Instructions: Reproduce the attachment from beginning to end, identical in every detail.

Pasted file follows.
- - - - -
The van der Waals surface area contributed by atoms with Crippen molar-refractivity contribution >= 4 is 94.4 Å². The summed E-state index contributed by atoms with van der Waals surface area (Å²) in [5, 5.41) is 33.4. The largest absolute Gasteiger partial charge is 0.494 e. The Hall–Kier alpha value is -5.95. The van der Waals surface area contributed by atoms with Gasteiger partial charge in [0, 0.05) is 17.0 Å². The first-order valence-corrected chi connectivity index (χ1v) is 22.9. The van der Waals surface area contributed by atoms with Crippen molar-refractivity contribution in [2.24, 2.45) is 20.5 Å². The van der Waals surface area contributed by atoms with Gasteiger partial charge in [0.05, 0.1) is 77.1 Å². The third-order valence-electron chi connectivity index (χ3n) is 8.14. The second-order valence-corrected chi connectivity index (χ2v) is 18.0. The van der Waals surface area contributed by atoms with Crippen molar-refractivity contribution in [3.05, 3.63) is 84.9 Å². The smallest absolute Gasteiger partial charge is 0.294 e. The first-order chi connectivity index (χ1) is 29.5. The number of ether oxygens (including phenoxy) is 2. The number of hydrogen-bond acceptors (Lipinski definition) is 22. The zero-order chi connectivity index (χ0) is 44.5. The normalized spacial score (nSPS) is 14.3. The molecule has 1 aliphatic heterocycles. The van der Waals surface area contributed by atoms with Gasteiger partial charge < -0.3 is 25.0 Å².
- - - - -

The van der Waals surface area contributed by atoms with Crippen molar-refractivity contribution >= 4 is 94.4 Å². The summed E-state index contributed by atoms with van der Waals surface area (Å²) in [5, 5.41) is 33.4. The largest absolute Gasteiger partial charge is 0.494 e. The Hall–Kier alpha value is -5.95. The van der Waals surface area contributed by atoms with Gasteiger partial charge in [0, 0.05) is 17.0 Å². The first-order valence-corrected chi connectivity index (χ1v) is 22.9. The van der Waals surface area contributed by atoms with Crippen molar-refractivity contribution in [2.24, 2.45) is 20.5 Å². The van der Waals surface area contributed by atoms with Gasteiger partial charge in [0.05, 0.1) is 77.1 Å². The third-order valence-electron chi connectivity index (χ3n) is 8.14. The second-order valence-corrected chi connectivity index (χ2v) is 18.0. The van der Waals surface area contributed by atoms with Crippen molar-refractivity contribution in [3.05, 3.63) is 84.9 Å². The smallest absolute Gasteiger partial charge is 0.294 e. The first-order chi connectivity index (χ1) is 29.5. The number of ether oxygens (including phenoxy) is 2. The number of hydrogen-bond acceptors (Lipinski definition) is 22. The zero-order chi connectivity index (χ0) is 44.5. The normalized spacial score (nSPS) is 14.3. The molecule has 1 aliphatic heterocycles. The van der Waals surface area contributed by atoms with Gasteiger partial charge < -0.3 is 25.0 Å².